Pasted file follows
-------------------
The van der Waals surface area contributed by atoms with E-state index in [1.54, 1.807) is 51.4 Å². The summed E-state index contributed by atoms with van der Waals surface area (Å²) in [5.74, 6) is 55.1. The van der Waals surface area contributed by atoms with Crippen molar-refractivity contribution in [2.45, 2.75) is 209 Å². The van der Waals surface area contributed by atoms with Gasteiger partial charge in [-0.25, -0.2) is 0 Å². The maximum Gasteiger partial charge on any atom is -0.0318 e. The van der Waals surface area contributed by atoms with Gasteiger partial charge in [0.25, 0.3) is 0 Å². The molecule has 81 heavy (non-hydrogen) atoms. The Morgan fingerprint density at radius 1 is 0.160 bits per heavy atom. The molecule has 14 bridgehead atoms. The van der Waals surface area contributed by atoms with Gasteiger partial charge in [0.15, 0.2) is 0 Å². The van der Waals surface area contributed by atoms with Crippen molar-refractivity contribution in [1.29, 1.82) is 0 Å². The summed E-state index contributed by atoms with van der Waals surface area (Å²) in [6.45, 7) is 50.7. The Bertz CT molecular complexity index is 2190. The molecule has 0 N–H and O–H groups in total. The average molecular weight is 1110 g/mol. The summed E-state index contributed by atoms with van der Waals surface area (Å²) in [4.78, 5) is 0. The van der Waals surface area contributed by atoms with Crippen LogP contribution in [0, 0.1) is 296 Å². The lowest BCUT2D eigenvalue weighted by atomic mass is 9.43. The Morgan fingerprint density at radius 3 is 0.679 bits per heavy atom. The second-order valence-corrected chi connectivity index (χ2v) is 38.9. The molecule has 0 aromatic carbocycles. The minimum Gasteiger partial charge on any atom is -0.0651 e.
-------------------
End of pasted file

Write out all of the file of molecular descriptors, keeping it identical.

The van der Waals surface area contributed by atoms with E-state index in [1.54, 1.807) is 51.4 Å². The summed E-state index contributed by atoms with van der Waals surface area (Å²) in [5.74, 6) is 55.1. The van der Waals surface area contributed by atoms with Crippen molar-refractivity contribution in [2.45, 2.75) is 209 Å². The van der Waals surface area contributed by atoms with Gasteiger partial charge in [-0.25, -0.2) is 0 Å². The maximum Gasteiger partial charge on any atom is -0.0318 e. The van der Waals surface area contributed by atoms with Gasteiger partial charge in [0.25, 0.3) is 0 Å². The molecule has 81 heavy (non-hydrogen) atoms. The Morgan fingerprint density at radius 1 is 0.160 bits per heavy atom. The molecule has 14 bridgehead atoms. The van der Waals surface area contributed by atoms with Gasteiger partial charge in [0.15, 0.2) is 0 Å². The van der Waals surface area contributed by atoms with Crippen molar-refractivity contribution in [1.29, 1.82) is 0 Å². The summed E-state index contributed by atoms with van der Waals surface area (Å²) in [6.45, 7) is 50.7. The Bertz CT molecular complexity index is 2190. The molecule has 0 N–H and O–H groups in total. The average molecular weight is 1110 g/mol. The summed E-state index contributed by atoms with van der Waals surface area (Å²) in [4.78, 5) is 0. The van der Waals surface area contributed by atoms with Crippen LogP contribution in [0, 0.1) is 296 Å². The lowest BCUT2D eigenvalue weighted by atomic mass is 9.43. The Morgan fingerprint density at radius 3 is 0.679 bits per heavy atom. The second-order valence-corrected chi connectivity index (χ2v) is 38.9. The molecule has 0 aromatic carbocycles. The minimum Gasteiger partial charge on any atom is -0.0651 e.